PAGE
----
House Votes to Renew PATRIOT Act
On December 14, the House of Representatives voted 251 to174 to approve legislation to renew and make permanent most of the PATRIOT Act's expiring provisions. The House and Senate approved very different versions of this legislation last summer, and negotiators have been meeting for weeks to iron out the differences and write a final version of this bill. Speaking in opposition to the bill, Rep. Levin said: “Four years ago, the Bush administration and the Leadership of the House rushed the original PATRIOT Act through the House without full debate or the chance to make improvements to the bill. There is no need to rush an imperfect bill through the House today simply to accommodate a 6-week holiday recess.... I will vote against passage of this legislation today because I am convinced that we can write a better bill that safeguards both our vital security interests and basic American liberties.”
Lawmakers Support Accountability in Iraq Contracting
Representative Lynch of Massachusetts recently introduced legislation to uncover financial waste and fraud related to contracts the Department of Defense has signed with private companies related to Iraq reconstruction and troop support. The legislation – H.R. 4351, the Iraq Contracting Fraud Review Act – requires the Defense Department to review all Pentagon contracts in Iraq involving any contractor, subcontractor, or federal official or employee that has been indicted or convicted of fraud or any other violation of federal contracting law. For example, earlier this year, the Justice Department announced that a Halliburton subcontractor had been indicted for a kickback scheme through which the company billed U.S. taxpayers more than $5.5 million for work that should have cost only $680,000. H.R. 4351 would require a review of all contracts involving this firm. Rep. Levin is a cosponsor of this legislation.
House Votes to Endorse Ban on Torture
On December 14, the House of Representatives voted 308 to 122 to accept the McCain language on the Defense spending bill. Senator McCain’s anti-torture provision would prohibit "cruel, inhuman, or degrading treatment or punishment" of anyone in the custody of the U.S. government. Rep. Levin strongly supports the McCain prohibition on the use of torture. Later in the week, the Bush Administration reversed course and indicated that it would allow the McCain anti-torture provision to become law.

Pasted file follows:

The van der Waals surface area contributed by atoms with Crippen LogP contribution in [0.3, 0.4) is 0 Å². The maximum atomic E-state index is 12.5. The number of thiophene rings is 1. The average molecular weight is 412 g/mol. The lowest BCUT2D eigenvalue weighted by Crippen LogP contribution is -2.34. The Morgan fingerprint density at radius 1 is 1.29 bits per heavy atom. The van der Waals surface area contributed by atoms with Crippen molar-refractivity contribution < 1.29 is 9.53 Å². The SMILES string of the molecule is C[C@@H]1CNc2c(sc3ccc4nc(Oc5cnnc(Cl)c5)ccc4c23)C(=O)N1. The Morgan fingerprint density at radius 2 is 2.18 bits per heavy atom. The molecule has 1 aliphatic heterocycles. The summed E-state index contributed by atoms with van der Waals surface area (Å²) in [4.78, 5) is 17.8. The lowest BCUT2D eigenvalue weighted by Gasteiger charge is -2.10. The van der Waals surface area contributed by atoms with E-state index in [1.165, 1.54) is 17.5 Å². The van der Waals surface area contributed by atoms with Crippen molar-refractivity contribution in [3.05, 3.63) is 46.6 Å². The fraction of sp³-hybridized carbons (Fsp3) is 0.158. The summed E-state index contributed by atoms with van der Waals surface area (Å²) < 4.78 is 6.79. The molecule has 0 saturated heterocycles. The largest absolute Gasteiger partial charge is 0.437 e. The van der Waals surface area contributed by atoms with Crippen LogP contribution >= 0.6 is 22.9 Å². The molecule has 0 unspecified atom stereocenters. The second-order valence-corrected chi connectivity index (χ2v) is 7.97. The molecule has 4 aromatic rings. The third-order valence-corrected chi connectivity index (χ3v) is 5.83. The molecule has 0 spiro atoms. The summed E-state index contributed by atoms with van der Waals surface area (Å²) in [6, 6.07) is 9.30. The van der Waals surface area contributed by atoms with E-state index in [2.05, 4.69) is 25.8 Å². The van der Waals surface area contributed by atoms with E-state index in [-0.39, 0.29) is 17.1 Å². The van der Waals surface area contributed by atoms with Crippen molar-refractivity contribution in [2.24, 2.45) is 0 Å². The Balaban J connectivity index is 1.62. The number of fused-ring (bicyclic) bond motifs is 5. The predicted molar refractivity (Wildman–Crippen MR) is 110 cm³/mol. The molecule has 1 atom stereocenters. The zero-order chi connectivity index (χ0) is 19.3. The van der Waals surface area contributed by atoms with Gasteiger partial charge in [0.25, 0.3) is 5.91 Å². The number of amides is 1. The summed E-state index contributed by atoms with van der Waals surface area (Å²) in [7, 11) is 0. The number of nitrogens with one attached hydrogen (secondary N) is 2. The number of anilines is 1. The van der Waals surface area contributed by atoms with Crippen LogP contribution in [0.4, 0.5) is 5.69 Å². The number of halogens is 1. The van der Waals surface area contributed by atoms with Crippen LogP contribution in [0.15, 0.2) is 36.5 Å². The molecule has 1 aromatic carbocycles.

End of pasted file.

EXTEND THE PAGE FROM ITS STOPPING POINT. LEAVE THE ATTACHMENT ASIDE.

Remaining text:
Bill to Cut Education Aid Squeaks Through House
On December 14, by a vote of 215 to 213, the House approved a Labor, Health and Human Services funding bill that cuts the No Child Left Behind education program by $779 million. A nearly identical measure had been voted down on November 17, but the House Leadership was able to round up enough votes to pass it on Wednesday. Rep. Levin voted against passage of this bill. The Senate is expected to approve this legislation. The bill will then be sent to President Bush, who is expected to sign it into law.
Levin Remains Concerned about House-passed Pension Bill
In advance of the pension debate, Rep. Levin stated: “Moving a bill in the hope that it will be improved in conference is a perilous path, especially because the position of the Bush Administration is to seek changes which move in the opposite direction - further imperiling the need for a strong manufacturing base in America. I continue to oppose the bill which I believe threatens serious negative consequences on the manufacturing sector - both in terms of the short-term competitiveness of companies and the long-term terminations of worker pensions.”
Levin and Camp Lead Delegation-wide Effort on Trade Negotiations Impacting Auto Industry
This week the entire Michigan Congressional Delegation sent a letter drafted by Reps. Levin and Camp (both Members of the Ways and Means Committee which has jurisdiction over trade issues) to the Bush Administration's top trade negotiator on issues of critical importance to the automotive sector and at stake in the World Trade Organization negotiations currently underway in Hong Kong.
U.S. Posts Record Trade Deficit in October
On December 14, the Commerce Department reported that the U.S. trade deficit had soared to an all-time high of $68.9 billion in October. The worse-than-expected trade gap was due to surging oil imports as well as a record trade deficit with China.
To Our Readers
As the Connector goes to press, the House of Representatives is still in session as lawmakers work to wrap up the first session of the 109th Congress. The House spent much of Thursday debating a controversial bill to overhaul U.S. immigration rules, and the debate on this measure will continue into Friday night. The House is expected to work through the weekend on the 2006 Defense funding bill, which is also expected to include funds for Hurricane Katrina relief as well as a number of other unrelated provisions. The House may also take a final vote on a controversial package of spending cuts that will be used to partially offset additional tax cuts.
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